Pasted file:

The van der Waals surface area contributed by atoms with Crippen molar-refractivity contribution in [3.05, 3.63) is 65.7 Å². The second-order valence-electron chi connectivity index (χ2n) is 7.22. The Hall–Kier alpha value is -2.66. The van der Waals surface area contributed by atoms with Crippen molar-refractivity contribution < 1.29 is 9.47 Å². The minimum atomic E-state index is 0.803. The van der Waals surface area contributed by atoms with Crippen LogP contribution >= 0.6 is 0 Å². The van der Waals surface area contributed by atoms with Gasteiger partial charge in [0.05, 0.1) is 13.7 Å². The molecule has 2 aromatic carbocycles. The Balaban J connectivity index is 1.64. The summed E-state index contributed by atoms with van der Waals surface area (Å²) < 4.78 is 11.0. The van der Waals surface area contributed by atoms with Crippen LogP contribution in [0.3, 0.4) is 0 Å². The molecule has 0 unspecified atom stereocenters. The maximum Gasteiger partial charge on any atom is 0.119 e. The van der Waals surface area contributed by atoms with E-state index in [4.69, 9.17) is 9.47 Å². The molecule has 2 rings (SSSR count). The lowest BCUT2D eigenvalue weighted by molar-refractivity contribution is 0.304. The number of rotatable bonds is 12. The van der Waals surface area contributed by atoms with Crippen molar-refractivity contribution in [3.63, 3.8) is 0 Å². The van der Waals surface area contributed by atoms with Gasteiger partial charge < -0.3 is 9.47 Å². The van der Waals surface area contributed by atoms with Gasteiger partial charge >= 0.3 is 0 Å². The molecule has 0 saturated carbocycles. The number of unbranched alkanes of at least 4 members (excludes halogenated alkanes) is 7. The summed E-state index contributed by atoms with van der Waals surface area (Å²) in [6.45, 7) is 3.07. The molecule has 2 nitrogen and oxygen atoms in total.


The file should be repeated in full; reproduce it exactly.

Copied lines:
The van der Waals surface area contributed by atoms with Crippen molar-refractivity contribution in [3.05, 3.63) is 65.7 Å². The second-order valence-electron chi connectivity index (χ2n) is 7.22. The Hall–Kier alpha value is -2.66. The van der Waals surface area contributed by atoms with Crippen molar-refractivity contribution < 1.29 is 9.47 Å². The minimum atomic E-state index is 0.803. The van der Waals surface area contributed by atoms with Crippen LogP contribution >= 0.6 is 0 Å². The van der Waals surface area contributed by atoms with Gasteiger partial charge in [0.05, 0.1) is 13.7 Å². The molecule has 2 aromatic carbocycles. The Balaban J connectivity index is 1.64. The summed E-state index contributed by atoms with van der Waals surface area (Å²) < 4.78 is 11.0. The van der Waals surface area contributed by atoms with Crippen LogP contribution in [0.3, 0.4) is 0 Å². The molecule has 0 unspecified atom stereocenters. The maximum Gasteiger partial charge on any atom is 0.119 e. The van der Waals surface area contributed by atoms with E-state index in [4.69, 9.17) is 9.47 Å². The molecule has 2 rings (SSSR count). The lowest BCUT2D eigenvalue weighted by molar-refractivity contribution is 0.304. The number of rotatable bonds is 12. The van der Waals surface area contributed by atoms with Crippen molar-refractivity contribution in [3.63, 3.8) is 0 Å². The van der Waals surface area contributed by atoms with Gasteiger partial charge < -0.3 is 9.47 Å². The van der Waals surface area contributed by atoms with Gasteiger partial charge >= 0.3 is 0 Å². The molecule has 0 saturated carbocycles. The number of unbranched alkanes of at least 4 members (excludes halogenated alkanes) is 7. The summed E-state index contributed by atoms with van der Waals surface area (Å²) in [6.45, 7) is 3.07. The molecule has 2 nitrogen and oxygen atoms in total.